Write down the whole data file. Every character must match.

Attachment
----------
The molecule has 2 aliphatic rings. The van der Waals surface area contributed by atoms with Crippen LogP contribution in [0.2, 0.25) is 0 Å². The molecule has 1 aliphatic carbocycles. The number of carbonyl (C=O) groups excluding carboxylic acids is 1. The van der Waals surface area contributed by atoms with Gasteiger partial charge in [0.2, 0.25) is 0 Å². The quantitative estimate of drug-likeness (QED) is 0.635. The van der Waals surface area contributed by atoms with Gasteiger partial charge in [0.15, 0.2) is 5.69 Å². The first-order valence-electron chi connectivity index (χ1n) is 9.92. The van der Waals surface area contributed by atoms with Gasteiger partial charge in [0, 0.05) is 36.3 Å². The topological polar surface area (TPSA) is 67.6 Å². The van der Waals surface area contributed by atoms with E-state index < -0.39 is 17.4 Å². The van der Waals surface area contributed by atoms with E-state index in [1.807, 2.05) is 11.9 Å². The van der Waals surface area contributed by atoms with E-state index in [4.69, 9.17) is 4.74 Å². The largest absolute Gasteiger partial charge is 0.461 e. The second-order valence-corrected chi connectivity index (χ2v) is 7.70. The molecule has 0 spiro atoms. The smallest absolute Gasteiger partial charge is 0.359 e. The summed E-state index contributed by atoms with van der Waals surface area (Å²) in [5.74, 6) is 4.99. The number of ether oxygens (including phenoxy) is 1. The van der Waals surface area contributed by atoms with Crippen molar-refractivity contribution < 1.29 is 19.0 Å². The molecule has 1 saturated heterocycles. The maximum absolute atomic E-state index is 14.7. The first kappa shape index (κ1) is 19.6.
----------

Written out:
The molecule has 2 aliphatic rings. The van der Waals surface area contributed by atoms with Crippen LogP contribution in [0.2, 0.25) is 0 Å². The molecule has 1 aliphatic carbocycles. The number of carbonyl (C=O) groups excluding carboxylic acids is 1. The van der Waals surface area contributed by atoms with Gasteiger partial charge in [0.2, 0.25) is 0 Å². The quantitative estimate of drug-likeness (QED) is 0.635. The van der Waals surface area contributed by atoms with Gasteiger partial charge in [0.15, 0.2) is 5.69 Å². The first-order valence-electron chi connectivity index (χ1n) is 9.92. The van der Waals surface area contributed by atoms with Gasteiger partial charge in [0, 0.05) is 36.3 Å². The topological polar surface area (TPSA) is 67.6 Å². The van der Waals surface area contributed by atoms with E-state index < -0.39 is 17.4 Å². The van der Waals surface area contributed by atoms with E-state index in [1.807, 2.05) is 11.9 Å². The van der Waals surface area contributed by atoms with E-state index in [4.69, 9.17) is 4.74 Å². The largest absolute Gasteiger partial charge is 0.461 e. The second-order valence-corrected chi connectivity index (χ2v) is 7.70. The molecule has 0 spiro atoms. The smallest absolute Gasteiger partial charge is 0.359 e. The summed E-state index contributed by atoms with van der Waals surface area (Å²) in [5.74, 6) is 4.99. The number of ether oxygens (including phenoxy) is 1. The van der Waals surface area contributed by atoms with Crippen molar-refractivity contribution < 1.29 is 19.0 Å². The molecule has 1 saturated heterocycles. The maximum absolute atomic E-state index is 14.7. The first kappa shape index (κ1) is 19.6.